Top: Revenge (from Flyquest Academy)

Jungle: Xerxe (from Astralis)

Mid: Insanity

ADC: Raes (from Legacy Esports)

Support: Destiny (from Astralis)

Players lost

sOAZ, Top: to LDLC OL as coach

Allorim, Top: to official LCS broadcast

Xmithie, Jungle (Free agent)

Potluck, Jungle: to Immortals Academy

Eika, Mid: back to LDLC OL

Apollo and Altec, ADC (free agents)

Hakuho and Gate, Support (free agents)

Previous Year: Once upon a time, Immortals was a beloved up and coming team who was willing to drop millions on the biggest and best names, was one of the few teams outside of the “old guard” (TSM, CLG, C9) to achieve any meaningful success, even making Worlds in their 2nd year of existence. That was before due to financial issues, they were denied a spot for franchising in 2018, they bought out Optic Gaming’s spot in 2019 Their return to the league went… poorly. The roster-building started out strong signing former Immortals player Xmithie but then things got questionable. sOAZ was once a World Finalist and incredible EU top laner, but he was coming off of a bad year with Misfits. There were questions as to whether he was worth the import slot or not (context: each team can only start 2 imports, so if you get an import, he better pull his weight) Altec and Hakuho have been around for a while and have earned the reputation of good, but not great. The real question was the signing of import mid lane Eika. This move was heavily questioned as Eika had little experience at the highest level, plenty of impressive native mid laners weren’t finding spots. Notable names included Pobelter, 3 time LCS champ, and Damonte who had recently made it to Worlds.

Immortals had a decent start, going 4-2 to start spring and shaking off some of the doubters, but they never looked dominant in their wins and looked ugly in their losses. People were just waiting for the other shoe to drop. They eventually fizzled out finishing 8-10 losing a tiebreaker and finishing 8th. Considering how they failed to beat good teams and the lack of star power, changes were expected to be made.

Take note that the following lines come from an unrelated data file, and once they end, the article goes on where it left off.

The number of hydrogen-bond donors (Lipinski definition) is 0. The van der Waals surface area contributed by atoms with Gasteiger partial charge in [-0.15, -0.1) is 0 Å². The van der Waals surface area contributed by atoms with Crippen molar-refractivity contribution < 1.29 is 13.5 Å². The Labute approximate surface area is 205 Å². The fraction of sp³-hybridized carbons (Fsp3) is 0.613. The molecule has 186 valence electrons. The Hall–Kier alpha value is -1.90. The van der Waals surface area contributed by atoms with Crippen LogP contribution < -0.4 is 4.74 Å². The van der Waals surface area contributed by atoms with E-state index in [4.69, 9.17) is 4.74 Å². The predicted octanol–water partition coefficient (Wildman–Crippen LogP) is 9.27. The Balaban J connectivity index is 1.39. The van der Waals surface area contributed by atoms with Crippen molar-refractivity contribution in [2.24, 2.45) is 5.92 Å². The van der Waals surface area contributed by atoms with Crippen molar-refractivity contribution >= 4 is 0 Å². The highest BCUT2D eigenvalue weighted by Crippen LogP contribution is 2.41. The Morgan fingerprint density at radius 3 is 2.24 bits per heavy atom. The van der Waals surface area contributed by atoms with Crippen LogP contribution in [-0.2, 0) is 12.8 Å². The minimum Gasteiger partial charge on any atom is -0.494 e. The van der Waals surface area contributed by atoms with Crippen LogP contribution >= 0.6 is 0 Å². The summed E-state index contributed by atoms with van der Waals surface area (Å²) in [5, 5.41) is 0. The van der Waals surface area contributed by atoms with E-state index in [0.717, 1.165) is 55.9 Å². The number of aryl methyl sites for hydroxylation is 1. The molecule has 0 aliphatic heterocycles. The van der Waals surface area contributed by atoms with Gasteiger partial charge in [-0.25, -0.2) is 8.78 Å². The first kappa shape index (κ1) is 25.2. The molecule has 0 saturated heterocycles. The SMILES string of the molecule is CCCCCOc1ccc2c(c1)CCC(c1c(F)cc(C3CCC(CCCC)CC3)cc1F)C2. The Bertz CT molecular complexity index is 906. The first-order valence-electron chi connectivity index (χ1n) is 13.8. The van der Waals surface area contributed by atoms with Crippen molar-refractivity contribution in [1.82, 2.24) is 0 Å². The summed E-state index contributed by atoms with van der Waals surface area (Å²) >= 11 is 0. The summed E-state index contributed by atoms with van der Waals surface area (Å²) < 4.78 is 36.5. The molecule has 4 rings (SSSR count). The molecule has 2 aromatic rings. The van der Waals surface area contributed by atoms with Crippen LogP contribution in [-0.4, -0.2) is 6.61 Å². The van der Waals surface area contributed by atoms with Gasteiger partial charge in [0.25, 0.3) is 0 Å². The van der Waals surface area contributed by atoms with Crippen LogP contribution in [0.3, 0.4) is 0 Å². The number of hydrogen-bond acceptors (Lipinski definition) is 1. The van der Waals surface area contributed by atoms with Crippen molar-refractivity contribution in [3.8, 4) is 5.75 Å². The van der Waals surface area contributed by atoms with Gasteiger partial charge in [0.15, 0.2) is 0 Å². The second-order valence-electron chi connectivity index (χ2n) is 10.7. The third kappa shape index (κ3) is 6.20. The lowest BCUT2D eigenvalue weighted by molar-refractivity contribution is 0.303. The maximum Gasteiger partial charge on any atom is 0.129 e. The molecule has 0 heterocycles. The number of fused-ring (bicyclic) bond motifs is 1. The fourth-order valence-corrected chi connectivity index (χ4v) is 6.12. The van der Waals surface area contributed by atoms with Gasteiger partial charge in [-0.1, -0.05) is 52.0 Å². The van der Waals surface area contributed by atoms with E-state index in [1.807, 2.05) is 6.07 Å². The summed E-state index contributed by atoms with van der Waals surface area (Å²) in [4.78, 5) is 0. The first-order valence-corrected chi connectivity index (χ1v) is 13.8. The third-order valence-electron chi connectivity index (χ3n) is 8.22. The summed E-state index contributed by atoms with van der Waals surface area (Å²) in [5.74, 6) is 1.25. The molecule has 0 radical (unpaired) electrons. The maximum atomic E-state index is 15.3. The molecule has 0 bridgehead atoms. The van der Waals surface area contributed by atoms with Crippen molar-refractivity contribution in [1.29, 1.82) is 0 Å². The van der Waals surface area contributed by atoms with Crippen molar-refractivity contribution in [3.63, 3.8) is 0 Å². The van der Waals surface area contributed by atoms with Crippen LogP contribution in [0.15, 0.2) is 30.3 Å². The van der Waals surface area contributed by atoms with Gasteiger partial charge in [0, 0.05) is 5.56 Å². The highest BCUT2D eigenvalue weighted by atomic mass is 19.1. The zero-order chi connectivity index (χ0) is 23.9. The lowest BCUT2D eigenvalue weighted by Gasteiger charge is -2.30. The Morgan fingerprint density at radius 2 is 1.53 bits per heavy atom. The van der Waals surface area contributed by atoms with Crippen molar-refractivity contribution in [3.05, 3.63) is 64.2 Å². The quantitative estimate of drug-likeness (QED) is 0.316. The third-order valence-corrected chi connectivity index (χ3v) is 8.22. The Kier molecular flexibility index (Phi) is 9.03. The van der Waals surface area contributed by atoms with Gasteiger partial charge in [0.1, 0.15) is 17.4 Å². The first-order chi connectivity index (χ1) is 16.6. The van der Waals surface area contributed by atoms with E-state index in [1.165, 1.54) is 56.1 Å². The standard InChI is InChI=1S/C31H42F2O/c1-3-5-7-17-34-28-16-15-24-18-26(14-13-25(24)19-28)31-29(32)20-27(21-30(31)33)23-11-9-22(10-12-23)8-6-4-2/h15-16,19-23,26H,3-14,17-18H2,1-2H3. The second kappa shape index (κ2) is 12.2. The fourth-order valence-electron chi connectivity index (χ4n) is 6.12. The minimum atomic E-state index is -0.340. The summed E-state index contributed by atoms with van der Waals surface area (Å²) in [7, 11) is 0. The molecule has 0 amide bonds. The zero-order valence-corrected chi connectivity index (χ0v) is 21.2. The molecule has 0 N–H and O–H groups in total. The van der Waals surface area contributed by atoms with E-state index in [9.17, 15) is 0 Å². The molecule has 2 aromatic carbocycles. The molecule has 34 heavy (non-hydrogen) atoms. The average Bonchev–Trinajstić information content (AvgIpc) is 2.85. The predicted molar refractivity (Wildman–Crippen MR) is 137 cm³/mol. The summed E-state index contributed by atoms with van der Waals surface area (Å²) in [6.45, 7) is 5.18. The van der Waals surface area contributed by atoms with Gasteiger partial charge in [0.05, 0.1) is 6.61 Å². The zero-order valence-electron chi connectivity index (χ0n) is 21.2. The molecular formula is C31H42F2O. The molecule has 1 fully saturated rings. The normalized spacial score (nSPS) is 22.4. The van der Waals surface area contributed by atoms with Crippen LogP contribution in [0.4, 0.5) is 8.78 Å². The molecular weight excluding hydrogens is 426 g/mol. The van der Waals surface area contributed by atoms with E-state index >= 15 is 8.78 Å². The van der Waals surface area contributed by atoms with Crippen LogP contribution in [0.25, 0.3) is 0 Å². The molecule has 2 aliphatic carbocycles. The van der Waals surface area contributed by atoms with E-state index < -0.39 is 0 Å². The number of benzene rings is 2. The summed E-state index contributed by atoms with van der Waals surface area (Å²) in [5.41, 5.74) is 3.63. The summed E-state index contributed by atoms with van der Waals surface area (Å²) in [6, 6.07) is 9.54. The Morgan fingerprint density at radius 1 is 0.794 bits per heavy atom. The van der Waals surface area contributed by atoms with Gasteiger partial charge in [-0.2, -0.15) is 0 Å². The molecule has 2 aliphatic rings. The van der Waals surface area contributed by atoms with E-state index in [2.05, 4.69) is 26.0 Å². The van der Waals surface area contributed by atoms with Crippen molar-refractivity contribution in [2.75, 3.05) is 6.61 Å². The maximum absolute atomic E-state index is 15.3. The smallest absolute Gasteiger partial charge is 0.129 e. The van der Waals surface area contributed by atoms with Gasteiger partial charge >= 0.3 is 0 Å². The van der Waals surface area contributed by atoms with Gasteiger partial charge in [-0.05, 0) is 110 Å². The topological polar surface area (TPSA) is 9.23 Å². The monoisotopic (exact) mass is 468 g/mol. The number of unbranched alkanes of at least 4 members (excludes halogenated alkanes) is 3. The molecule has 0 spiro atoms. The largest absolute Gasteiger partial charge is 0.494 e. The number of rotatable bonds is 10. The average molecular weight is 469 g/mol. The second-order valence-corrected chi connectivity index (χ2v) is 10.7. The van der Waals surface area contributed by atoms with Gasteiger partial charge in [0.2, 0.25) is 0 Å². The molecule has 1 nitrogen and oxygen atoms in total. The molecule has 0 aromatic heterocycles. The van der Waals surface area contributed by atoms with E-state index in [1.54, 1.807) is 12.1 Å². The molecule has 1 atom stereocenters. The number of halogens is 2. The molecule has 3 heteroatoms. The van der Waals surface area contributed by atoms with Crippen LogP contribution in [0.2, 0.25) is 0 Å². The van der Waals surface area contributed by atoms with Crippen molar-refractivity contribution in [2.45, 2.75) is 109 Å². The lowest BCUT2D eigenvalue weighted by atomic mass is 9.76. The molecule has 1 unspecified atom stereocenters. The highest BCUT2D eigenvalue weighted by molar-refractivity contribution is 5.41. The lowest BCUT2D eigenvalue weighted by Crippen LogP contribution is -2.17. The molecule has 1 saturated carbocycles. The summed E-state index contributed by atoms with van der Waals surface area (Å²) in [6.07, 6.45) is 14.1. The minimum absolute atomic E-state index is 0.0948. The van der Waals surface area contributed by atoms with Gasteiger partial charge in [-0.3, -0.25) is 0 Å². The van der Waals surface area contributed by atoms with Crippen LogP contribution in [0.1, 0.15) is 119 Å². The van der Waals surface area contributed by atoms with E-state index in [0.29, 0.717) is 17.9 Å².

Somehow at the beginning of summer, not only did they get worse they earned the ire of the community. Xmithie, 6 time LCS champion was inexplicably benched for Potluck, a player from the 9th place academy team. Hakuho was also subbed out for their academy counterparts This was also not helped as on social media, Immortals began to talk trash about Cloud 9, the team that went 26-2 over spring and had brought NA some of the only World Championship success the region has. This backfired immensely as Immortals tried to play the role of the “villain” but instead just ended up looking like clowns. The only thing worse than their social media was their in-game performance as the revamped roster started 0-4. It got so bad there were conspiracies that the only reason sOAZ and Eika had starting spots was that they were French like their coach Zaboutine. These theories are completely unsupported and I chalk up these baffling roster moves more to complete and utter incompetence on Immortals part. Zaboutine was horrible on Optic Gaming yet when they bought the spot they kept him around? The culture of only accepting the best for the team was obviously long dead.

This resulted in Immortals overhauling the entire roster in week 3, dropping Potluck back to the academy, and taking the rest of the team with him, as they brought back Xmithie, Apollo, and hakuho as well as promoting Allorim and Insanity. The “new” academy squad finished 8th adding extra unintentional hilarity to the clown show that is this franchise There were some brief flashes of promise here and there but they didn’t fare that much better. Overall the team only won half as many games as they did the last split and finished the split dead last. Dead last in a league where the aforementioned Dignitas and CLG exist. Ouch.